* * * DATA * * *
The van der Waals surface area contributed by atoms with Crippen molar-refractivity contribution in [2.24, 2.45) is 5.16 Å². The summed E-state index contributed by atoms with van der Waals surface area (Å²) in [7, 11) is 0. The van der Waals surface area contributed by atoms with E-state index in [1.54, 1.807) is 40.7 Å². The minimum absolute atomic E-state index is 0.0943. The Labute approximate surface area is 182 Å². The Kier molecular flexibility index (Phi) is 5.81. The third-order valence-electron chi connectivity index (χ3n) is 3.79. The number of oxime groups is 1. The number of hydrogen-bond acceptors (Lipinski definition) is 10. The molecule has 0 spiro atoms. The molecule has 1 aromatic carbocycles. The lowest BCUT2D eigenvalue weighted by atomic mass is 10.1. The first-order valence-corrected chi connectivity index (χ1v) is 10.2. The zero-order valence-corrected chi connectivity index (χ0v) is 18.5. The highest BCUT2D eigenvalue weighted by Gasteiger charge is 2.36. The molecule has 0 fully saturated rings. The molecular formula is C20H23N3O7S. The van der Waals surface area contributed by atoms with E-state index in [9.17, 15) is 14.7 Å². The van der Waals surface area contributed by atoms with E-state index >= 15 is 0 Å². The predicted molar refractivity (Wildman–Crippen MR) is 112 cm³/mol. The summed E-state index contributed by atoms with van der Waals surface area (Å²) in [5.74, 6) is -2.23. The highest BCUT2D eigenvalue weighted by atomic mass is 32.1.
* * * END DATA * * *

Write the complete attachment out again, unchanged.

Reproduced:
The van der Waals surface area contributed by atoms with Crippen molar-refractivity contribution in [2.24, 2.45) is 5.16 Å². The summed E-state index contributed by atoms with van der Waals surface area (Å²) in [7, 11) is 0. The van der Waals surface area contributed by atoms with E-state index in [1.54, 1.807) is 40.7 Å². The minimum absolute atomic E-state index is 0.0943. The Labute approximate surface area is 182 Å². The Kier molecular flexibility index (Phi) is 5.81. The third-order valence-electron chi connectivity index (χ3n) is 3.79. The number of oxime groups is 1. The number of hydrogen-bond acceptors (Lipinski definition) is 10. The molecule has 0 spiro atoms. The molecule has 1 aromatic carbocycles. The lowest BCUT2D eigenvalue weighted by atomic mass is 10.1. The first-order valence-corrected chi connectivity index (χ1v) is 10.2. The zero-order valence-corrected chi connectivity index (χ0v) is 18.5. The highest BCUT2D eigenvalue weighted by Gasteiger charge is 2.36. The molecule has 0 fully saturated rings. The molecular formula is C20H23N3O7S. The van der Waals surface area contributed by atoms with E-state index in [9.17, 15) is 14.7 Å². The van der Waals surface area contributed by atoms with E-state index >= 15 is 0 Å². The predicted molar refractivity (Wildman–Crippen MR) is 112 cm³/mol. The summed E-state index contributed by atoms with van der Waals surface area (Å²) in [5.74, 6) is -2.23. The highest BCUT2D eigenvalue weighted by atomic mass is 32.1.